Vaginal Sling Lawsuits
Vaginal Sling Lawsuits
It is estimated that more than 50 percent of all women who have children will suffer some type of prolapse over the course of their lives and nearly 10 percent of these women will require surgery for this health condition. Pelvic Organ Prolapse happens when muscles and ligaments supporting the pelvic organs weaken or slip out of place. This may be a direct result of pregnancy where the muscles and ligaments are weakened by the added weight experienced during pregnancy. POP can also lead to bladder and bowel slippage which places abnormal pressure on the vaginal area causing pain and discomfort.
Vaginal mesh implants were seen as a revolution in dealing with Pelvic Organ Prolapse (POP), helping women avoid more invasive treatments. So these companies can along and designed and developed implanted synthetic surgical mesh devices to correct and restore normal vaginal structure secondary to pelvic organ prolapse.
The idea of vaginal mesh implants was conceived in France in the late 90s and requires the placing of a sling via the groin to support the weakened muscles and ligaments. The first commercially produced vaginal mesh used was a silicone coated sub-urethral product called Uratape. It was later withdrawn from the market because of the high incidence of vaginal mesh extrusion and was later replaced with today’s vaginal mesh slings.
Did the manufactuerers' learn for the Uratape debacle? They really didn't. Now there is a target on the back of most of these manufacturers, including:
- Bard Avaulta Support System
- AMS Elevate Prolapse Repair System
- AMS Apogee Vault Suspension System
- AMS Perigee System
- AMS Monarc Sling System
- AMS Sparc Sling System
- Boston Scientific Pinnacle Pelvic Floor Repair Kit
- Boston Scientific Uphold Vaginal Support System
- Ethicon Gynecare Gynemesh
- Ethicon Gynecare Prolene Soft Mesh
- Ethicon Gynecare Prolift Pelvic Floor Repair System
- Ethicon Gynecare TVT Transvaginal Sling
- UGYTEX Dual Knit Mesh
- Coviden IVS Tunneler Sling
- Monarch Suburethral Sling
Mesh Lawsuit Update
Ethicon is Johnson & Johnson, who recent took a big verdict in one of these cases.
Mesh Slings and the Federal Drug Administration (FDA)
The FDA in 2008 released a public health alert regarding the potential complications of vaginal mesh for women suffering from pelvic organ prolapse. This was in response to the growing number of complaints regarding the use of vaginal mesh treatments in the management of pelvic organ prolapse.
Nine separate manufacturers of trans-vaginal mesh treatments were named in the report including C.R. Bard, makers of Avaulta Plus, Avaulta Solo and Avaulta Biosynthetic. Some of the common medical complications reported included recurrence of POP, infection, pain during sex, urinary problems, and bowel and bladder perforation.
Mesh Sling Problems and Complications
A report coming from the 2004 World Health regarding vaginal mesh procedures also showed an unacceptable rate of medical complications regarding such procedures. This resulted in numerous recommendations suggesting that vaginal mesh treatments be placed on hold until they have been certified as safe by the medical community.
Manufacturers of the vaginal mesh products also been blamed with not coming forward about the real risks and complications regarding this medical procedure. Adding to the criticisms are the fact that there has been no recall and the makers of these vaginal mesh products continue to promote the treatment as safe and effective for managing Pelvic Organ Prolapse. Largely, they just pretended there was no real problem.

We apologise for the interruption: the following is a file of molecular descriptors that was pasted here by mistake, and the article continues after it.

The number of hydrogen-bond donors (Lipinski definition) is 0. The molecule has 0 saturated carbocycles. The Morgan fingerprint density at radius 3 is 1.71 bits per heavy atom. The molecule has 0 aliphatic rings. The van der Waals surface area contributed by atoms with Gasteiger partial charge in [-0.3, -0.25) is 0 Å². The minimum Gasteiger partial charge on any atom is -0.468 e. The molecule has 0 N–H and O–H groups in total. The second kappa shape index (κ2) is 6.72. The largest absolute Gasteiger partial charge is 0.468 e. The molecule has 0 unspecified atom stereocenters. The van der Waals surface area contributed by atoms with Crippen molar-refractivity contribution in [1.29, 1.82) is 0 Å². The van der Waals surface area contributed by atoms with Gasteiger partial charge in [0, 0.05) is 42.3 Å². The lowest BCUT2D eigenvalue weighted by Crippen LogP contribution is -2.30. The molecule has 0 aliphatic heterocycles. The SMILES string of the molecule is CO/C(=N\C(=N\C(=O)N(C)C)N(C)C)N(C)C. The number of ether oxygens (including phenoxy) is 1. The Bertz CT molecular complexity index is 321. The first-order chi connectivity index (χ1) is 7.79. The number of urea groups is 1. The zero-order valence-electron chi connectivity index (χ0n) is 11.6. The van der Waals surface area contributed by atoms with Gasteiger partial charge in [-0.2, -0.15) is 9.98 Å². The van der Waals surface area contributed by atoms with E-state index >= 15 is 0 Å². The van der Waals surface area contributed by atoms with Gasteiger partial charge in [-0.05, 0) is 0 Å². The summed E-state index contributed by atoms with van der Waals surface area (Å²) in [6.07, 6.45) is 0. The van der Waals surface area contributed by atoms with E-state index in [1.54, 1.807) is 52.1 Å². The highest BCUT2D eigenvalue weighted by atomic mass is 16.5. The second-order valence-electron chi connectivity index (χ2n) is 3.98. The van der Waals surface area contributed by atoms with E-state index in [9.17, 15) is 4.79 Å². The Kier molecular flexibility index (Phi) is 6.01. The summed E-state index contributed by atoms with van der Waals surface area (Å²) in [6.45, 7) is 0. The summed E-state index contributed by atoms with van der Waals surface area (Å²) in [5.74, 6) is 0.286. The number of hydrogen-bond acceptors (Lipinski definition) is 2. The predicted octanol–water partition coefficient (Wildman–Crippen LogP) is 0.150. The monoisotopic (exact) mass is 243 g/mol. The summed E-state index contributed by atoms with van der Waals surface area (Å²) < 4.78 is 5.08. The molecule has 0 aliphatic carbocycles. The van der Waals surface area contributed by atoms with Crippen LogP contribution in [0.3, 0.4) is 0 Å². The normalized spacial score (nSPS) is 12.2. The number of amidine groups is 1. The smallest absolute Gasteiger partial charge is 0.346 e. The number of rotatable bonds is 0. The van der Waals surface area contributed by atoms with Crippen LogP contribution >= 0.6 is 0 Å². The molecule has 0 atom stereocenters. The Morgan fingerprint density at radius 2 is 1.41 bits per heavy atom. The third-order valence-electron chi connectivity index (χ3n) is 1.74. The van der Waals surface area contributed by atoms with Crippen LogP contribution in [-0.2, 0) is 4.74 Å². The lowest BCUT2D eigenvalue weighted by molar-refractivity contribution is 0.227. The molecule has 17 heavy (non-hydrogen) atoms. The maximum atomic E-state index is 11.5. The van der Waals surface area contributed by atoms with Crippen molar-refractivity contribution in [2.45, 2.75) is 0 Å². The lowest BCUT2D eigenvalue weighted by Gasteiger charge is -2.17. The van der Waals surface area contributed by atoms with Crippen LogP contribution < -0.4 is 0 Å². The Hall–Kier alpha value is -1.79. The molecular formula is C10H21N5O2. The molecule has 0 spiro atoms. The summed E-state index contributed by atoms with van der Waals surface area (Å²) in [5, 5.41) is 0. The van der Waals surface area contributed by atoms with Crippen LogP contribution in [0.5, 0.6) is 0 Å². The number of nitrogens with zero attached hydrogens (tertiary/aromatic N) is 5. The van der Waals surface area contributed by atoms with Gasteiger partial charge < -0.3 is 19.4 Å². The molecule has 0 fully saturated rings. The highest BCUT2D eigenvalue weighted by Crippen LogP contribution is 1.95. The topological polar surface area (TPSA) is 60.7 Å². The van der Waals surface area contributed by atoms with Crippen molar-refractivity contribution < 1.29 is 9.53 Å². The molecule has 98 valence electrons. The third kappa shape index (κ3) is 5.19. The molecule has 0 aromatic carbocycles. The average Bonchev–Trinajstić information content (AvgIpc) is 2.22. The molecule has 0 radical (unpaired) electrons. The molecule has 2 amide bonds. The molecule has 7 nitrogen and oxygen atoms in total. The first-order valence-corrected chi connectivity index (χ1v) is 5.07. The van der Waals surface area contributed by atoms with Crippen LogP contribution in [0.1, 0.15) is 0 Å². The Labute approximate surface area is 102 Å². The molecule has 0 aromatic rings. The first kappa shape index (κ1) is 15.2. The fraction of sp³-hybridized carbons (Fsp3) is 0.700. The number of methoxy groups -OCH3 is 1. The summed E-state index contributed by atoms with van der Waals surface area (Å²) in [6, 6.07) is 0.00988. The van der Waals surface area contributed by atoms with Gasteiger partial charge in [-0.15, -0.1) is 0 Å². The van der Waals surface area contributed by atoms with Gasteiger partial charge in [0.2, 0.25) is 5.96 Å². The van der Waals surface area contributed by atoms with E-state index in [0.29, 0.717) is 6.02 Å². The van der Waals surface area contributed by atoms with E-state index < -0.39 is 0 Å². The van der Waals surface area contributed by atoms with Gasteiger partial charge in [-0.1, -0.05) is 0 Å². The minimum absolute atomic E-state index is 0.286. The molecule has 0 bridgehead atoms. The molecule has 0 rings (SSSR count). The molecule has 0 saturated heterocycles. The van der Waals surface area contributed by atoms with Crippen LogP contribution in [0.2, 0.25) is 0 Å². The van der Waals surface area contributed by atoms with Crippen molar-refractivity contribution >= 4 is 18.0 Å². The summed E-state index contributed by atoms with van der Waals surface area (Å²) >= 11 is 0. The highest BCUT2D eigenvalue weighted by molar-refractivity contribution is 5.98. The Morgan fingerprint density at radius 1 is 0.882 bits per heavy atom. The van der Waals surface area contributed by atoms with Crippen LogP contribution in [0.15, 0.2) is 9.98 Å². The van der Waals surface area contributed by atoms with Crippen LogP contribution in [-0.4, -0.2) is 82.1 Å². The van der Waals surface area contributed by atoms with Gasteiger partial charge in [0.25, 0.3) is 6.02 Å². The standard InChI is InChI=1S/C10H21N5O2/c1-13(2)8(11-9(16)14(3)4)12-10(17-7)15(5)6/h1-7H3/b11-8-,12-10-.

Complications with vaginal sling surgery include:
- Pain during intercourse
- Pelvic pain
- Erosion of the mesh into the vagina
- Pelvic Organ Prolapse relapse
- Injury to nearby organs
- Urinary problems
- Bladder and bladder perforation
All of which can lead to long-term internal injuries and severe pain.
Vaginal Sling Class Action Lawsuits
Lawsuits being filed against vaginal mesh manufacturers stem from allegations that the manufacturers were not totally honest regarding the possible complications and side effects of the medical procedure and the use of their vaginal slings. Studies show that a growing number of women have reported medical complications and injuries after undergoing vaginal mesh implant surgery. This has been largely attributed to defects in the design of the Avaulta vaginal mesh and similar prodcucts. These product allow tissue infiltration which increases the risk when removing the vaginal mesh. Removal of the Avaulta vaginal sling can cause long term and, sometimes, irreparable damage.
Women who have experienced mesh problems, such as mesh erosion and pain, may be able to participate in a class action lawsuit and receive financial compensation for damages. Hundreds of vaginal mesh lawsuits have already been filed, and women who have developed complications after being implanted with an mesh implant to treat pelvic organ prolapse, may be able to file a claim for medical bills and other damages.
Getting a Lawyer
Thousands of women remain implanted with the vaginal mesh implants and suffer from or at risk of suffering from vaginal mesh extrusion. There are transvaginal mesh lawsuits pending around the country. You may be able to receive money for your pain and suffering, lost wages, medical bills, and other damages related to your Avaulta mesh complications. Lawsuits are never a sure thing but we believe many of these claims are quality cases that have high settlement value. If you have experienced transvaginal mesh side effects or complications with a vaginal mesh sling and feel you may be entitled to money damages for your injuries, fill out our free case review form or call Laura Zois at 800-553-8082.